Besides the conflicts that can arise between siblings and stepfamily members, caregivers can also experience stress when interacting with extended relatives like in-laws, cousins, aunts, uncles, etc. Throughout my work with family caregivers, I often hear complaints about a relative who questions a caregiver’s decisions or believes they are more capable to care for the ill-individual than the primary caregiver. In many of these cases, the extended relative is usually unaware of the extent of the caregiver’s role and simply needs a greater understanding of what the role looks like. In other cases, however, some family members may not believe what the caregiver relays about his/her responsibilities, are in denial or simply just difficult to deal with. If any of this sounds familiar, then consider trying the following techniques in order to reduce your level of stress when interacting with your extended family member.
If interacting directly with your family member is unavoidable, consider limiting your interactions by setting boundaries. As the primary caregiver, you more than likely have your hands full and don’t have time to “entertain” relatives who visit or answer their inquiries via phone. Setting a boundary can be done by saying something like, “Caring for mom requires a lot of my time, focus and energy. While I appreciate your visits and calls, it does throw off our schedule a bit. For the time being, if you wouldn't mind coming by only on Mondays or Wednesdays or limiting your calls to the mid-afternoon hours, I think that would make things easier for us to handle.” Whether you say this to one particular relative or to everyone in the family, it could ultimately help to reduce the stress of interacting with that one particular relative.
Appoint a “Gatekeeper”
For some, dealing with a particular family member can be anxiety-producing, exhausting or can get your “blood boiling.” Selecting a person who can talk directly with this relative to relay updates, maintain contact and essentially filter any negative feedback can help to reduce the anxiety, exhaustion and frustration you would experience otherwise. The key to choosing a “gatekeeper” is to pick someone who will keep the “drama” out of it and stick to the facts. This person could be a relative, a friend, a neighbor or even a hired professional. Regardless of who you choose, it should be someone who is reliable, dependable and level-headed. The last person you want is someone who has problems with your relative, who doesn't fully understand your situation or who does not know how to separate emotions from facts.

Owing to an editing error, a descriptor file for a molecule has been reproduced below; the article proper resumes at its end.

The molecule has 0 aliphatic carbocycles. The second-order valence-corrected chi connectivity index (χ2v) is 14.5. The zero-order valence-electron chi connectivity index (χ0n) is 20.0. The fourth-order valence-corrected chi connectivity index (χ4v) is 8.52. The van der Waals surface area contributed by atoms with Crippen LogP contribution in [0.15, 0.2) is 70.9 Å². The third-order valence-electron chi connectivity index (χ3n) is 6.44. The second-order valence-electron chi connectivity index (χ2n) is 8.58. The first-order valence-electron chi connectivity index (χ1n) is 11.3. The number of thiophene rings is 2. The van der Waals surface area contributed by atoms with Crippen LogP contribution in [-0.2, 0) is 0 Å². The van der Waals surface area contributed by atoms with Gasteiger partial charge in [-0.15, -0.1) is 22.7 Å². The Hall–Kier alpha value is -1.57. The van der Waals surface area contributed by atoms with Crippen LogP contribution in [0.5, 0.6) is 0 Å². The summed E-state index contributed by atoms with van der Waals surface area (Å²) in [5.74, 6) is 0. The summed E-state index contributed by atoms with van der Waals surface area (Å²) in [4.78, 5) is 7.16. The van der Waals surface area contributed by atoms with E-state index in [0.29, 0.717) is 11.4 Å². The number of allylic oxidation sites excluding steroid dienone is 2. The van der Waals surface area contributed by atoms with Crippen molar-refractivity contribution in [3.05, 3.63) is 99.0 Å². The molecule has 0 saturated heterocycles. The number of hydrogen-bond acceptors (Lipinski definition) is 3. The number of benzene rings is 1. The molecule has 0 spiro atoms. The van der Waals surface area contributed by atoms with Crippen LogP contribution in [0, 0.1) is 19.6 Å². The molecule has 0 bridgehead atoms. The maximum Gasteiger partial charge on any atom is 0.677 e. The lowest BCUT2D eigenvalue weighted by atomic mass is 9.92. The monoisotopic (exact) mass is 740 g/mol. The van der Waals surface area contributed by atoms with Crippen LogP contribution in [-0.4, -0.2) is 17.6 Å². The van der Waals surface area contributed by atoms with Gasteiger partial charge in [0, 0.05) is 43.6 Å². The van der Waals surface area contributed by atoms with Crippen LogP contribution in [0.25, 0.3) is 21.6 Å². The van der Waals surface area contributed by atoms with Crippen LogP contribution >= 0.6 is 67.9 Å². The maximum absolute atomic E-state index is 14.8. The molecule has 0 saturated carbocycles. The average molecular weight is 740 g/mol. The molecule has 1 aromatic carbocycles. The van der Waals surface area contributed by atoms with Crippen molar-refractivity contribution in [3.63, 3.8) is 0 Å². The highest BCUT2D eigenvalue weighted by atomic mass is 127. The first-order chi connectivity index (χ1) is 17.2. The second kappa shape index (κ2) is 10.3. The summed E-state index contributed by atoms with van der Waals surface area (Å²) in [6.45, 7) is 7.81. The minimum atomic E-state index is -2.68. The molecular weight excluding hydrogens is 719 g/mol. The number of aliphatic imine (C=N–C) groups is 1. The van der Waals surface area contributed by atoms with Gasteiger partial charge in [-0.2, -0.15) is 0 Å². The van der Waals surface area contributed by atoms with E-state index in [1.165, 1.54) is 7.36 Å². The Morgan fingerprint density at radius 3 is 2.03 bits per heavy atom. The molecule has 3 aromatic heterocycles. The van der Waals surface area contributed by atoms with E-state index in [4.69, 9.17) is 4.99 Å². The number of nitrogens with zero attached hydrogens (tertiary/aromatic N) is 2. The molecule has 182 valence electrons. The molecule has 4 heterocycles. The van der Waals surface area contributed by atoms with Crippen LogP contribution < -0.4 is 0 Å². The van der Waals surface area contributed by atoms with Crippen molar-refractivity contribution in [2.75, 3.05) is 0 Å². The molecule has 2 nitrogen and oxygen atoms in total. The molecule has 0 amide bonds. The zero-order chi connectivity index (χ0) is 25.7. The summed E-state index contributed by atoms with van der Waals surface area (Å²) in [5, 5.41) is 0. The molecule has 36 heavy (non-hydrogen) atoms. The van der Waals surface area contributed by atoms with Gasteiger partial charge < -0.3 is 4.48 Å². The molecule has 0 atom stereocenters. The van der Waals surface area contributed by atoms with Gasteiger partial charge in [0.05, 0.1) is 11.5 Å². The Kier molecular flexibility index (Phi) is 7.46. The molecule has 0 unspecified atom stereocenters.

Sometimes taking the above approaches don’t work and the only thing left is to be upfront about what you are feeling and experiencing in your role as a caregiver. If a relative is calling too much, making too many recommendations or being too intrusive – let them know. Worst case scenario, you offend your relative and he/she ceases communication with you. Best case scenario, you reduce the amount of stress you are experiencing since your relative now understands your responsibilities and respects your stated wishes. While you may not want to be upfront for fear of creating family friction, you ultimately have to think about yourself and put your own emotional, physical and spiritual well-being first. “Saving face” is generally not worth risking your own sanity and health. Plus, as I often mention to caregivers, if you don't take care of yourself, then who will take care of you and your loved one?
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Christine M. Valentin
As a licensed clinical social worker, I help individuals caring for a loved one reduce feelings of anxiety, depression and stress. This blog is meant to share with you, many of the suggestions I recommend to many family caregivers. Sign up to receive them directly.